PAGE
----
Catalonia's parliament backs declaration to split from Spain
The declaration on secession, which launches a so-called roadmap towards independence, was backed by a majority in the regional parliament. The motion was passed by 72 votes to 63, AP reported.
Catalonia Parlament approves the beginning of independence process; The parlament approves disconnection to Spain pic.twitter.com/eAH8lUmTlL— Mauricio Carrillo (@MCarrilloFX) November 9, 2015
"There is a growing cry for Catalonia to not merely be a country, but to be a state with everything that entails," Raul Romeva, head of Together for Yes, said ahead of the session. "Today we don't only open a new parliament, this marks a before and after."
The vote was proposed by Catalan pro-independence parties, which won the local parliamentary election in September this year. They hope it will lead to the northeastern region seceding from Spain within 18 months.
The parties voted on a resolution which calls for legislation within 30 days to start a social security and treasury system separate from Spain. The resolution is backed by Catalan Junts pel Si (Together for Yes) and Popular Unity Candidacy (CUP) parties.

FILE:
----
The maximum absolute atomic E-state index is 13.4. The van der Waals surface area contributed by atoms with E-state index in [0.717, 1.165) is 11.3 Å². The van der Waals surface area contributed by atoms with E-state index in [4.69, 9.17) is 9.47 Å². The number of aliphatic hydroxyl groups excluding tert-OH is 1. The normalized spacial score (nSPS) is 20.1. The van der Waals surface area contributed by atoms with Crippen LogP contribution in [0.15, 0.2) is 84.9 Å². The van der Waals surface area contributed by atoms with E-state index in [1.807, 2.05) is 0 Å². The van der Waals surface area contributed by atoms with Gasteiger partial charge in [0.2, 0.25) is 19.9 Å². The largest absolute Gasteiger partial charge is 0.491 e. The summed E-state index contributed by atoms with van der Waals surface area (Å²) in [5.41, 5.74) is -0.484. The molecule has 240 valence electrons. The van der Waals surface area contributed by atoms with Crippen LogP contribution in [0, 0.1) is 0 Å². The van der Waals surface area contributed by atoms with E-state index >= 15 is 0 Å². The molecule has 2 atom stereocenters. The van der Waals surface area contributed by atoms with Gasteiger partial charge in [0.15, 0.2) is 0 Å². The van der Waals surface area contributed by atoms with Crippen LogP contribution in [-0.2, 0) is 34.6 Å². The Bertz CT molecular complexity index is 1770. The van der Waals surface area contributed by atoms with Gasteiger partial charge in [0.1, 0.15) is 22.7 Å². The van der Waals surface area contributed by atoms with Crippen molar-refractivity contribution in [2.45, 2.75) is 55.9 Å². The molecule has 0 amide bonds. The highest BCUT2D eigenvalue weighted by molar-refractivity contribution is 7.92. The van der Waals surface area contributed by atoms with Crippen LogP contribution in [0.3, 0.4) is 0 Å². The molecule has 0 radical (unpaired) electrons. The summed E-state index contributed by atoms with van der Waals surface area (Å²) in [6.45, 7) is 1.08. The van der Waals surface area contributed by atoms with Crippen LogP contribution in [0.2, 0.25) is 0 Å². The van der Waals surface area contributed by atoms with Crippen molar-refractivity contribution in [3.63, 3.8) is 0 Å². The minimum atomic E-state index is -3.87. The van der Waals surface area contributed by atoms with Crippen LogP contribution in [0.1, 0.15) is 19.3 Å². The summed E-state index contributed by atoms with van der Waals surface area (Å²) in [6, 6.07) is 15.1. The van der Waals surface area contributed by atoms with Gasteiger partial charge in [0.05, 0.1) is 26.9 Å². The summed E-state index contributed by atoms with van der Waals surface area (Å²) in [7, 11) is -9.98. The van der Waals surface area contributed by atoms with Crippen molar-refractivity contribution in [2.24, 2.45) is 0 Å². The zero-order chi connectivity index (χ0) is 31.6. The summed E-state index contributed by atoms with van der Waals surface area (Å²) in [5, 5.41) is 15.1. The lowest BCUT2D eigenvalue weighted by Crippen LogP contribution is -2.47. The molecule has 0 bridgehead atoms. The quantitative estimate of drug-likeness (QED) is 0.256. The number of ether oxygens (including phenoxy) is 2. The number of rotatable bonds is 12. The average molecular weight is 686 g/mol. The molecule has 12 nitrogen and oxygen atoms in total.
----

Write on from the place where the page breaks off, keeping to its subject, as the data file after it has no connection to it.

The resolution, submitted by Catalan pro-independence parties back in October, states that the “democratic mandate based on the result of the elections held on September 27, is aimed at creation of independent and sovereign Catalan state…”
It also declares the beginning of the state creation process and calls for an “open, inclusive and active constituent civil process aimed at building a foundation for the future Catalan constitution.”
Reacting to the successful adoption of the declaration on Catalonia’s secession, Spanish Prime Minister Mariano Rajoy said in a national TV address that his government will contest this decision at the Constitutional Court.
“Catalonia is not going anywhere, nothing is going to break,” he commented on the situation, as quoted by AP.
Rajoy added that he will discuss the issue with the leader of the main opposition Socialist Party, Pedro Sanchez, in order to create a unified front against the secessionists.
Earlier, Rajoy has repeatedly said independence referendums as well as other secessionist steps are unconstitutional and therefore are illegal.
“The state may use any available judicial and political mechanism contained in the constitution and in the laws to defend the sovereignty of the Spanish people and of the general interest of Spain,” he said at that time. “Those who want to divide and split Catalonia from Spain must know that they will not succeed.”
Despite being home to only 16 percent of Spain’s population, Catalonia remains its wealthiest region, producing 20 percent of national GDP. Many Catalonians consider the rest of Spain as an economic burden on them. The longstanding independence drive has intensified in recent years due to the economic crisis.